Three months ago, West Virginia Sen. Joe Manchin announced his opposition to the For the People Act, but he nevertheless tried to be constructive. The conservative Democrat said while he couldn't back his party's democracy-reform package, he could support a compromise measure to protect voting rights, and he released a blueprint designed to garner bipartisan backing.
Yesterday, Congress' minority party was even more efficient. Senate Democrats unveiled their Freedom to Vote Act in the morning, and by the afternoon, Senate Minority Leader Mitch McConnell had already told reporters that Republicans will not support it. Politico reported:
... McConnell called the legislation 'a solution in search of a problem' and promised that Republicans 'will not be supporting it,' dooming its chances unless the Senate changes its rules.
The Kentucky Republican added, "This is not something that the federal government has been historically involved in for good reason."
As a factual matter, the criticisms were plainly wrong: The legislation simply creates a floor that states could not drop below, but states would still be able to establish their own election procedures.
For that matter, for about half a century, the Voting Rights Act ensured that the federal government was very much "involved in" elections — and McConnell used to support the law.
And while we're at it, McConnell may pretend not to notice the "problem" with threats to the franchise, but the problem is painfully real whether he acknowledges it or not.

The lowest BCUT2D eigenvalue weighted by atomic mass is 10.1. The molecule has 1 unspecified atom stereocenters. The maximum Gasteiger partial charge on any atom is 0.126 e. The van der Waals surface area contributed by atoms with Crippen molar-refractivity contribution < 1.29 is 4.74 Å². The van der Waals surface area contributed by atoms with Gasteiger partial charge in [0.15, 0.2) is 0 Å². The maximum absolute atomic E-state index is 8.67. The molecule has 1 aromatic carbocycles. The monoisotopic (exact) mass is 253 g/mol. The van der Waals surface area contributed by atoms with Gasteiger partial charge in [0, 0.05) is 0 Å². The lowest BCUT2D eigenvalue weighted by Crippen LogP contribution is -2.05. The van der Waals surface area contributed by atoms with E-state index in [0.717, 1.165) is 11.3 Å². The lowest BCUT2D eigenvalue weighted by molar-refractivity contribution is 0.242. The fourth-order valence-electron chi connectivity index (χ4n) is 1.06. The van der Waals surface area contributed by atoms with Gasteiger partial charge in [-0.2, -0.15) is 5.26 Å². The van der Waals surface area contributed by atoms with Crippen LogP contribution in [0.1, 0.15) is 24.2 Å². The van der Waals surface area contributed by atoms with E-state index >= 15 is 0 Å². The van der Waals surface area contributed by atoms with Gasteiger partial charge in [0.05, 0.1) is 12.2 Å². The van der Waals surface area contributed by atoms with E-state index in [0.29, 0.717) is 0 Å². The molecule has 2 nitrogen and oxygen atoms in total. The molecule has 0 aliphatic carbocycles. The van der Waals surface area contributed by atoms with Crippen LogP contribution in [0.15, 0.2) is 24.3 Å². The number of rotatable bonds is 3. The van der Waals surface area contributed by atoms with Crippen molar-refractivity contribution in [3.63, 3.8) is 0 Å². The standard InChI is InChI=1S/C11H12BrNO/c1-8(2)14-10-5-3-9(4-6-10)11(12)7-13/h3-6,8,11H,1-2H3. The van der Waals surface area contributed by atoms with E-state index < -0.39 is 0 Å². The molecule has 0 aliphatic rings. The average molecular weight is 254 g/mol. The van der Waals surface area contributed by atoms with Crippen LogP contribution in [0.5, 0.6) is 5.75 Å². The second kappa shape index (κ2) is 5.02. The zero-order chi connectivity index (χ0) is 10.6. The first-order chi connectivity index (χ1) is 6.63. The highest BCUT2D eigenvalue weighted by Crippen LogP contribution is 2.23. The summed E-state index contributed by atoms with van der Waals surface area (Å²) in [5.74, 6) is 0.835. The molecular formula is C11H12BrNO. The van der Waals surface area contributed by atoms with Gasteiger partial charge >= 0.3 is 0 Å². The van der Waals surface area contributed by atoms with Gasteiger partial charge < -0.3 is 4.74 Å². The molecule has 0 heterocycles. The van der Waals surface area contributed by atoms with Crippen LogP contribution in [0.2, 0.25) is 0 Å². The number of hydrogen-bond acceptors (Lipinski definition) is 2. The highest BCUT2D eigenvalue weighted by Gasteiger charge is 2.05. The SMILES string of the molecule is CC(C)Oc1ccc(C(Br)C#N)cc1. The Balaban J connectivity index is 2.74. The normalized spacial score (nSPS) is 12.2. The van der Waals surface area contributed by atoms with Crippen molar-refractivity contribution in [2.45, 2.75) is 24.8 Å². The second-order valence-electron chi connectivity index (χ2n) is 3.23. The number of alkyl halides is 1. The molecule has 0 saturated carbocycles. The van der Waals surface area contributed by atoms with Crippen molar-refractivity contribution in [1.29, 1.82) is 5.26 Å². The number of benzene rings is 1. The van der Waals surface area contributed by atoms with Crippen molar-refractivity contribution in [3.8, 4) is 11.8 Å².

Nevertheless, the GOP leader's position leaves Democrats with some decisions to make. For his part, Manchin apparently intends to keep looking for 10 Republicans who'll ignore McConnell and support the voting rights legislation. The West Virginian even met directly with McConnell yesterday.
It's tempting to say, "Anything's possible," but in this case, I feel quite comfortable saying getting 10 GOP senators to vote for an ambitious voting rights bill is not, in reality, possible.
And what will happen when the Senate Democratic conference comes to this realization? Georgia Sen. Raphael Warnock told Rachel on the show last night, "I've been very clear from day one that we must pass voting rights no matter what. Nothing is more important — certainly not a Senate rule."
Alluding to possible procedural changes, the Democrat, who helped write the Freedom to Vote Act, added, "We'll cross that bridge when we get to it."
As for Manchin, asked yesterday what his plan is to get the bill passed, the West Virginian replied, "It's to get 10 Republicans."
Or put another way, the future of our democracy may very well hinge on whether Manchin voluntarily gives Republican opponents of voting rights veto power over voting rights legislation.
In early March, NBC News reported that Manchin was entirely committed to maintaining the Senate's existing filibuster rules, "but he added that he would be open to Democrats passing more important legislation like voting reforms by a party-line vote — if senators are given ample space for bipartisan negotiation first."
We'll soon find out whether he meant it.